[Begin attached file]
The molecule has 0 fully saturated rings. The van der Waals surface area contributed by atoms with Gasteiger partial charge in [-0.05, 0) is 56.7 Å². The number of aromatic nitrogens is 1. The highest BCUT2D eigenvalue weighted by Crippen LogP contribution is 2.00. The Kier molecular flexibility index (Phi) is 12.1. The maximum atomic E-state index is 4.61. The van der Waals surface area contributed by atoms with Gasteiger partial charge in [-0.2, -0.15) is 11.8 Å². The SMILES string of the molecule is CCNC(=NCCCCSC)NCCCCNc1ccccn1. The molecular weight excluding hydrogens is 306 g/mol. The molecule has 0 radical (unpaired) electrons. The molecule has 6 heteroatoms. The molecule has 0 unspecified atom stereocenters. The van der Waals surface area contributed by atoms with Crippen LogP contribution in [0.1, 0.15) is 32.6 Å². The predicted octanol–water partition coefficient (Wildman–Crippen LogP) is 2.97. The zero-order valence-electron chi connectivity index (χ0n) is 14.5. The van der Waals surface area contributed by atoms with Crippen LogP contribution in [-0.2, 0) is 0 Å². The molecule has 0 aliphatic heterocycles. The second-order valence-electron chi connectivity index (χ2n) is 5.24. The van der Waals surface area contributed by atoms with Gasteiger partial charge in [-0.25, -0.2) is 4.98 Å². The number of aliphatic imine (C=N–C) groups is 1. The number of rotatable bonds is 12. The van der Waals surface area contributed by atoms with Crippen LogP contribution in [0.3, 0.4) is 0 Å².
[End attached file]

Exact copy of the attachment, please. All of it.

The molecule has 0 fully saturated rings. The van der Waals surface area contributed by atoms with Gasteiger partial charge in [-0.05, 0) is 56.7 Å². The number of aromatic nitrogens is 1. The highest BCUT2D eigenvalue weighted by Crippen LogP contribution is 2.00. The Kier molecular flexibility index (Phi) is 12.1. The maximum atomic E-state index is 4.61. The van der Waals surface area contributed by atoms with Gasteiger partial charge in [-0.2, -0.15) is 11.8 Å². The SMILES string of the molecule is CCNC(=NCCCCSC)NCCCCNc1ccccn1. The molecular weight excluding hydrogens is 306 g/mol. The molecule has 0 radical (unpaired) electrons. The molecule has 6 heteroatoms. The molecule has 0 unspecified atom stereocenters. The van der Waals surface area contributed by atoms with Crippen LogP contribution in [0.1, 0.15) is 32.6 Å². The predicted octanol–water partition coefficient (Wildman–Crippen LogP) is 2.97. The zero-order valence-electron chi connectivity index (χ0n) is 14.5. The van der Waals surface area contributed by atoms with Crippen LogP contribution in [-0.2, 0) is 0 Å². The molecule has 0 aliphatic heterocycles. The second-order valence-electron chi connectivity index (χ2n) is 5.24. The van der Waals surface area contributed by atoms with Gasteiger partial charge in [-0.25, -0.2) is 4.98 Å². The number of aliphatic imine (C=N–C) groups is 1. The number of rotatable bonds is 12. The van der Waals surface area contributed by atoms with Crippen LogP contribution in [0.3, 0.4) is 0 Å².